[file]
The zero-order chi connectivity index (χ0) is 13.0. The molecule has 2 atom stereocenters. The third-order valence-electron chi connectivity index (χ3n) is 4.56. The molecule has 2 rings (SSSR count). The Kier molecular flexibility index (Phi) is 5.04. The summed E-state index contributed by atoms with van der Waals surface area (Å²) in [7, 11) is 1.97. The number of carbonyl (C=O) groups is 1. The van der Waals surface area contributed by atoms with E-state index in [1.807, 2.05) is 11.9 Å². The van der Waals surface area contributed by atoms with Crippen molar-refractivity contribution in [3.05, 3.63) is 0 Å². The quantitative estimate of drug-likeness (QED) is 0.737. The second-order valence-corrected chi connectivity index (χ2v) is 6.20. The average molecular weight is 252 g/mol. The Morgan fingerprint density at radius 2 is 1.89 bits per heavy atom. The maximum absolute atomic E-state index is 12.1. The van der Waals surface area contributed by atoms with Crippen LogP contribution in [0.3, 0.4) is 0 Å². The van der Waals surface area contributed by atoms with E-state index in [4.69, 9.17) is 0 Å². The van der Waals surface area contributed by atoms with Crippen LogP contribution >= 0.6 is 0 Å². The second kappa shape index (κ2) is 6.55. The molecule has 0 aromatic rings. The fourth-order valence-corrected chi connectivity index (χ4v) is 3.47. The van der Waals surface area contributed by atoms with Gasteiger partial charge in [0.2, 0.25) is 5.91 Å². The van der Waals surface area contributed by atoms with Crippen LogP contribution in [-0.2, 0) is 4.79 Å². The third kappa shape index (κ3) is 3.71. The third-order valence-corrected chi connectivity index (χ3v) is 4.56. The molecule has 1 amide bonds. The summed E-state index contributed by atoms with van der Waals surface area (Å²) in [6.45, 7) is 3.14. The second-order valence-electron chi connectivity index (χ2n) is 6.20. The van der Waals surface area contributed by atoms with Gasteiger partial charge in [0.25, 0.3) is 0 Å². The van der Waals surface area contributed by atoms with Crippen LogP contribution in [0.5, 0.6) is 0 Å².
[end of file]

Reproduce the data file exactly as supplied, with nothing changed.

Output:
The zero-order chi connectivity index (χ0) is 13.0. The molecule has 2 atom stereocenters. The third-order valence-electron chi connectivity index (χ3n) is 4.56. The molecule has 2 rings (SSSR count). The Kier molecular flexibility index (Phi) is 5.04. The summed E-state index contributed by atoms with van der Waals surface area (Å²) in [7, 11) is 1.97. The number of carbonyl (C=O) groups is 1. The van der Waals surface area contributed by atoms with E-state index in [1.807, 2.05) is 11.9 Å². The van der Waals surface area contributed by atoms with Crippen molar-refractivity contribution in [3.05, 3.63) is 0 Å². The quantitative estimate of drug-likeness (QED) is 0.737. The second-order valence-corrected chi connectivity index (χ2v) is 6.20. The average molecular weight is 252 g/mol. The Morgan fingerprint density at radius 2 is 1.89 bits per heavy atom. The maximum absolute atomic E-state index is 12.1. The van der Waals surface area contributed by atoms with Crippen LogP contribution in [0.3, 0.4) is 0 Å². The van der Waals surface area contributed by atoms with E-state index in [4.69, 9.17) is 0 Å². The van der Waals surface area contributed by atoms with Crippen LogP contribution >= 0.6 is 0 Å². The second kappa shape index (κ2) is 6.55. The molecule has 0 aromatic rings. The fourth-order valence-corrected chi connectivity index (χ4v) is 3.47. The van der Waals surface area contributed by atoms with Gasteiger partial charge in [0.2, 0.25) is 5.91 Å². The van der Waals surface area contributed by atoms with Crippen LogP contribution in [-0.2, 0) is 4.79 Å². The third kappa shape index (κ3) is 3.71. The third-order valence-corrected chi connectivity index (χ3v) is 4.56. The molecule has 1 amide bonds. The summed E-state index contributed by atoms with van der Waals surface area (Å²) in [6.45, 7) is 3.14. The second-order valence-electron chi connectivity index (χ2n) is 6.20. The van der Waals surface area contributed by atoms with Gasteiger partial charge in [0.25, 0.3) is 0 Å². The van der Waals surface area contributed by atoms with Crippen LogP contribution in [0.5, 0.6) is 0 Å².